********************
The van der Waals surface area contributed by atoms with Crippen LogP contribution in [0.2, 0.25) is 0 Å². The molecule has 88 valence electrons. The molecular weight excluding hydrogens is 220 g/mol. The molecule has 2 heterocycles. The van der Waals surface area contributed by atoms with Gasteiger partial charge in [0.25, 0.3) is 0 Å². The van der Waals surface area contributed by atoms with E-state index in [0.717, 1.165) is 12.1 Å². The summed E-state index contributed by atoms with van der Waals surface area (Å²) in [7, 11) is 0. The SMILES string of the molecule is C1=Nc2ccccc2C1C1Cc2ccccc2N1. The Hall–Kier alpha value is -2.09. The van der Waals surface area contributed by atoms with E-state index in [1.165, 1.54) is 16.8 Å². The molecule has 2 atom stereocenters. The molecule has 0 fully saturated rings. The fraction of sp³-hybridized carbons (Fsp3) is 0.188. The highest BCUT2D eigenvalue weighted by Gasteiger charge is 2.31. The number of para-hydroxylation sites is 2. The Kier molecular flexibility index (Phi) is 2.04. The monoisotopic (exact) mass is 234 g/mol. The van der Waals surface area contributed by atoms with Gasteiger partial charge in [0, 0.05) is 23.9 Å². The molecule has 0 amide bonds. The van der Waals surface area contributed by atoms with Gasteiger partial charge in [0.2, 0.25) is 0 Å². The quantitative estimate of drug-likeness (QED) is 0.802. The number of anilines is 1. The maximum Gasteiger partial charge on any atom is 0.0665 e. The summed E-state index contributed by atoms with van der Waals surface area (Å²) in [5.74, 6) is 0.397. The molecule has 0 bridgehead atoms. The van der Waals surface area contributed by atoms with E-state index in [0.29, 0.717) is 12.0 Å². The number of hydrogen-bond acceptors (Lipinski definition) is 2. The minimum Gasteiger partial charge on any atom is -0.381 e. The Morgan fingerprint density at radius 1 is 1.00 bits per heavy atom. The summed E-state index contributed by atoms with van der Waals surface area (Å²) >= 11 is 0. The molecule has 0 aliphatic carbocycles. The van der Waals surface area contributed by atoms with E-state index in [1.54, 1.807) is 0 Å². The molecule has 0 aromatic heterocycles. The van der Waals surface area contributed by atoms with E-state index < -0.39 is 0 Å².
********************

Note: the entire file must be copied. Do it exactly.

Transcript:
The van der Waals surface area contributed by atoms with Crippen LogP contribution in [0.2, 0.25) is 0 Å². The molecule has 88 valence electrons. The molecular weight excluding hydrogens is 220 g/mol. The molecule has 2 heterocycles. The van der Waals surface area contributed by atoms with Gasteiger partial charge in [0.25, 0.3) is 0 Å². The van der Waals surface area contributed by atoms with E-state index in [0.717, 1.165) is 12.1 Å². The summed E-state index contributed by atoms with van der Waals surface area (Å²) in [7, 11) is 0. The SMILES string of the molecule is C1=Nc2ccccc2C1C1Cc2ccccc2N1. The Hall–Kier alpha value is -2.09. The van der Waals surface area contributed by atoms with E-state index in [1.165, 1.54) is 16.8 Å². The molecule has 2 atom stereocenters. The molecule has 0 fully saturated rings. The fraction of sp³-hybridized carbons (Fsp3) is 0.188. The highest BCUT2D eigenvalue weighted by Gasteiger charge is 2.31. The number of para-hydroxylation sites is 2. The Kier molecular flexibility index (Phi) is 2.04. The monoisotopic (exact) mass is 234 g/mol. The van der Waals surface area contributed by atoms with Gasteiger partial charge in [0, 0.05) is 23.9 Å². The molecule has 0 amide bonds. The van der Waals surface area contributed by atoms with Gasteiger partial charge in [0.2, 0.25) is 0 Å². The quantitative estimate of drug-likeness (QED) is 0.802. The number of anilines is 1. The maximum Gasteiger partial charge on any atom is 0.0665 e. The summed E-state index contributed by atoms with van der Waals surface area (Å²) in [5.74, 6) is 0.397. The molecule has 0 bridgehead atoms. The van der Waals surface area contributed by atoms with E-state index in [0.29, 0.717) is 12.0 Å². The number of hydrogen-bond acceptors (Lipinski definition) is 2. The minimum Gasteiger partial charge on any atom is -0.381 e. The Morgan fingerprint density at radius 1 is 1.00 bits per heavy atom. The summed E-state index contributed by atoms with van der Waals surface area (Å²) >= 11 is 0. The molecule has 0 aliphatic carbocycles. The van der Waals surface area contributed by atoms with E-state index in [1.54, 1.807) is 0 Å². The molecule has 0 aromatic heterocycles. The van der Waals surface area contributed by atoms with E-state index < -0.39 is 0 Å².